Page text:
Several days later, Miranda’s disappearance still car­ries no finality for Michael, who broods upon the matter at his parents’ home. Director Weir begins his sequence as follows: the first picture frames Michael, impeccably dressed, formally but comfortably seated in a garden chair on an expanse of green lawn. Beside him on a table rests a little china swan, by now well established as a visual leitmotif for Miranda. Michael’s face is impassive. Without moving the camera deepens focus, blurring Michael and bringing into view what he sees, if only in his mind’s eye: Miranda, in a break among the trees, white and blond against shadows. Her body is turned toward the wood, but her gaze is turned back upon Michael. The second shot is a close-up of Michael’s face, front-view. He glances away from the opening in the woods, half-blinks his eyes, and looks back. Next we see the empty, almond-shaped opening in the trees. We do not notice immediately the large decorative half seashell in the garden, below the point where Miranda had seemed to stand (a memory of the Botticelli allusion). The camera pans slowly right, over rich wet greenery in a rock wall, to a white swan in a pool. The bird swims slowly left, in Michael’s direction. The fourth shot is of Michael, again from the front. He appears to be watching the moving swan. The camera holds upon him as a beating of wings draws his gaze up and away; after a moment, his eyes go back to the pond. The final picture is of the black circle of water which the swan’s form has left amid the bright green of the paramecia growing everywhere else on the surface.

Perhaps eighty or ninety seconds elapse during this five-shot sequence. It is silent, excepting the lyrical music of the soundtrack and the flight of the swan. Yet the question of whether Miranda will be seen again has been fully answered.

The care which Weir expended on these sequences met its match, and more, when Barry Lyndon was re-leased in the next year. Stanley Kubrick’s photographs are almost more suited to the eye of the painter than to that of the movie camera, so thoughtfully were they set. Indeed, he is known to have turned regularly to volumes of 18th century prints for inspiration in rendering Thackeray’s novel. When the indolent Barry naps in a cardroom chair, or lounges in an elegant brothel parlour, the set-piece images could have emerged directly from Hogarth. Kubrick exploited a new, specially sensitive lens, making it possible to photograph entire scenes at dinners or in ballrooms in nothing but candlelight. His work out-of-doors is self-consciously gorgeous, and favors long, static shots which recall the painting of Gainsborough, Constable, and Watteau.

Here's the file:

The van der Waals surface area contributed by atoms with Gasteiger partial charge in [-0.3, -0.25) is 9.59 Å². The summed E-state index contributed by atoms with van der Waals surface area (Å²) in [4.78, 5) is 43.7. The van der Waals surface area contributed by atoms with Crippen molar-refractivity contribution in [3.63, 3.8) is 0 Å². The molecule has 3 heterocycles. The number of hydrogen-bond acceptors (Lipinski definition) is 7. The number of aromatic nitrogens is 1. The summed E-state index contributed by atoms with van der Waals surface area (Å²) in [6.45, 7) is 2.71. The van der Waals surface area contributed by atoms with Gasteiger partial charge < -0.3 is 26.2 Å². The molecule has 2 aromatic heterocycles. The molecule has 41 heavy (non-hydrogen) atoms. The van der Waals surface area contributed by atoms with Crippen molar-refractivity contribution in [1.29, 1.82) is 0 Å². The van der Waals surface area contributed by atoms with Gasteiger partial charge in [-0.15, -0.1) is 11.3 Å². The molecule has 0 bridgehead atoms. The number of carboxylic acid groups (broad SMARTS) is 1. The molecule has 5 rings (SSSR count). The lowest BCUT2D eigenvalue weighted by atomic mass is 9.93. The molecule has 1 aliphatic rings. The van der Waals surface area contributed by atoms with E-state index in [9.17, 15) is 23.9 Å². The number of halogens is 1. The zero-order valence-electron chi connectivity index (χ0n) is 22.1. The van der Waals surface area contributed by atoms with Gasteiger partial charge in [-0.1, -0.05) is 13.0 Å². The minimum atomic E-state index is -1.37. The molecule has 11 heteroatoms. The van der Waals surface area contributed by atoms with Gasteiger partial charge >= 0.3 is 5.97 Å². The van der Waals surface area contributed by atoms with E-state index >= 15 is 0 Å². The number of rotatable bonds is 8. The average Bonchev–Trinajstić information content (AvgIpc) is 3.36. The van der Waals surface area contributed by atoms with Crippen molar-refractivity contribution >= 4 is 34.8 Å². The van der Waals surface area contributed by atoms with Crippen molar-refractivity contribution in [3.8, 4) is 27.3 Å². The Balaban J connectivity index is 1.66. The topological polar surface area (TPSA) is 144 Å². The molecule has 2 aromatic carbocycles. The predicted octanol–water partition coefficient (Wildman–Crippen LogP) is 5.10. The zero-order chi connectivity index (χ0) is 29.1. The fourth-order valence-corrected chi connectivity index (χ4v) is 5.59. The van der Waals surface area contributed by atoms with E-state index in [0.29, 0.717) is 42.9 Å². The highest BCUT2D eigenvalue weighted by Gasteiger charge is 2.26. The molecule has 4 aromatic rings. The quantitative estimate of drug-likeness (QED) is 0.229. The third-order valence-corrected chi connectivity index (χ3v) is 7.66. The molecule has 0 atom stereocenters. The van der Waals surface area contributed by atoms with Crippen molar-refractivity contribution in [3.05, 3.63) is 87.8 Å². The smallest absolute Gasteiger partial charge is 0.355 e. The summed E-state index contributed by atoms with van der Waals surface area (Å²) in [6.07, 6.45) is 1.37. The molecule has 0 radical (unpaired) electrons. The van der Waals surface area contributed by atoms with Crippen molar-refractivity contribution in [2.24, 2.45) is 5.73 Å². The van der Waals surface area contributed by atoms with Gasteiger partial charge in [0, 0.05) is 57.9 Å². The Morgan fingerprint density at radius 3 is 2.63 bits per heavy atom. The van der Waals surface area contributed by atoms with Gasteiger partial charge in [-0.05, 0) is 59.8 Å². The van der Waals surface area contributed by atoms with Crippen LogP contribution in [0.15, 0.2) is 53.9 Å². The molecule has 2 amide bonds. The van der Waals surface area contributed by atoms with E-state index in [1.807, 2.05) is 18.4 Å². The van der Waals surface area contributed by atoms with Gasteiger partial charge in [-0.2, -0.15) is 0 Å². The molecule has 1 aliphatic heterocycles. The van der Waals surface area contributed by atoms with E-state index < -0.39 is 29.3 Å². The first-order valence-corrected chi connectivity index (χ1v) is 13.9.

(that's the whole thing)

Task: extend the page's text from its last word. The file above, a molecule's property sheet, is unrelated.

The cameras usually keep their distance from the characters, which gives a dignity to the proceedings, as well as a coolness. There are none of the indulgent or even morbid close-ups which make (or break) Ingmar Bergman’s intensely psychological films. Kubrick never lets us so close to any character-his films are detached and far less sympathetic. The effect is increased, in Barry Lyndon, by Michael Hordern’s voice which provides a sparse, low-key, ironic narration of Barry’s woes. In this as in no other modern movie, Kubrick makes regular use of the long, reverse-zoom, a shot which removes us slowly from a completed scene-drawing back, back, back, sometimes until the actors have disappeared al­together. He then holds at length upon the broad panorama, whether of the Irish or English hills or the German plains. Novelists have always dwelled like this on their characters’ setting in nature, taking time to bring all the details to our attention. Kubrick’s lengthy shots may be his answer to the novelists’ lengthy de­scriptions. He enjoys nothing so much as to seek out a great field, with a chateau behind, and set his cameras running to watch the breeze move the tall grasses.

This last technique is also a favorite of Terrence Malick, whose photographer Nester Almendros won an Oscar for cinematography for Days of Heaven. Malick substituted a farmhouse in America for the European chateaux; he still loved the wind in the wheat fields. Interior shots in Days of Heaven are masterful composi­tions in chiaroscuro. Whether indoors or out, there is about the characters the look that Pauline Kael found in The Story of Adele H., which Almendros photographed for Truffaut: “. . . deepened color, with the faces always dear and the bodies swathed in clothing, dark, yet dis­tinctly outlined against the darker backgrounds. . . . The images are dark on dark, like a Gericault, with the characters’ emotional lives brought luminously close.” Days of Heaven opens in the bustle of an East-Coast city; it soon moves to the American heartland, and Malick’s script, like his rural characters, is slow on speech. The stunning pictures follow one upon the other, slowly.